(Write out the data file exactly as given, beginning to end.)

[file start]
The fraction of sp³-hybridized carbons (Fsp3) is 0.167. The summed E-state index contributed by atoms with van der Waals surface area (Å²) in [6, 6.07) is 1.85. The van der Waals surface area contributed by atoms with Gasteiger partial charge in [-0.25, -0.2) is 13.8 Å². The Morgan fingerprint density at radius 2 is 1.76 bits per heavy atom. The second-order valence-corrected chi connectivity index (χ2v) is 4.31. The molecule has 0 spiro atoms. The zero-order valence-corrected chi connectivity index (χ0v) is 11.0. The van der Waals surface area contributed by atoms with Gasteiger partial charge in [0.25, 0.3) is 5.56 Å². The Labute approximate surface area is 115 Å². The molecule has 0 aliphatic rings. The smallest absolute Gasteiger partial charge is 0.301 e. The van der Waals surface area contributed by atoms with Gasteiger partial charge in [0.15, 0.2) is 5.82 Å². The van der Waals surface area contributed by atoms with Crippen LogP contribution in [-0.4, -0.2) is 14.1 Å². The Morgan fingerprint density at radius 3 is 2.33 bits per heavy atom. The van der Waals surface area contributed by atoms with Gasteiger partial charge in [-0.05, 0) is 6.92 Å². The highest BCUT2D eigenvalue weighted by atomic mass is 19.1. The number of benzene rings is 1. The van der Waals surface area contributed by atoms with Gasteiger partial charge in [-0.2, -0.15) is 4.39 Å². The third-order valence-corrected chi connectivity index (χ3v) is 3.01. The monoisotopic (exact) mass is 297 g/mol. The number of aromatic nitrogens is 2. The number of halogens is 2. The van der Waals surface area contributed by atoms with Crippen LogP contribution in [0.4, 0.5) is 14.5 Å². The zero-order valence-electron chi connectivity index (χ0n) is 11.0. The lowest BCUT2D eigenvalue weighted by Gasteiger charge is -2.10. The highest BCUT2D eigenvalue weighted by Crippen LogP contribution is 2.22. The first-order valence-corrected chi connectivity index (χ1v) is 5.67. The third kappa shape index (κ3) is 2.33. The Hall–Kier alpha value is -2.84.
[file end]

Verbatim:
The fraction of sp³-hybridized carbons (Fsp3) is 0.167. The summed E-state index contributed by atoms with van der Waals surface area (Å²) in [6, 6.07) is 1.85. The van der Waals surface area contributed by atoms with Gasteiger partial charge in [-0.25, -0.2) is 13.8 Å². The Morgan fingerprint density at radius 2 is 1.76 bits per heavy atom. The second-order valence-corrected chi connectivity index (χ2v) is 4.31. The molecule has 0 spiro atoms. The zero-order valence-corrected chi connectivity index (χ0v) is 11.0. The van der Waals surface area contributed by atoms with Gasteiger partial charge in [0.25, 0.3) is 5.56 Å². The Labute approximate surface area is 115 Å². The molecule has 0 aliphatic rings. The smallest absolute Gasteiger partial charge is 0.301 e. The van der Waals surface area contributed by atoms with Gasteiger partial charge in [0.15, 0.2) is 5.82 Å². The van der Waals surface area contributed by atoms with Crippen LogP contribution in [-0.4, -0.2) is 14.1 Å². The Morgan fingerprint density at radius 3 is 2.33 bits per heavy atom. The van der Waals surface area contributed by atoms with Gasteiger partial charge in [-0.05, 0) is 6.92 Å². The highest BCUT2D eigenvalue weighted by atomic mass is 19.1. The number of benzene rings is 1. The van der Waals surface area contributed by atoms with Gasteiger partial charge in [-0.2, -0.15) is 4.39 Å². The third-order valence-corrected chi connectivity index (χ3v) is 3.01. The monoisotopic (exact) mass is 297 g/mol. The number of aromatic nitrogens is 2. The number of halogens is 2. The van der Waals surface area contributed by atoms with Crippen LogP contribution in [0.4, 0.5) is 14.5 Å². The zero-order valence-electron chi connectivity index (χ0n) is 11.0. The lowest BCUT2D eigenvalue weighted by Gasteiger charge is -2.10. The highest BCUT2D eigenvalue weighted by Crippen LogP contribution is 2.22. The first-order valence-corrected chi connectivity index (χ1v) is 5.67. The third kappa shape index (κ3) is 2.33. The Hall–Kier alpha value is -2.84.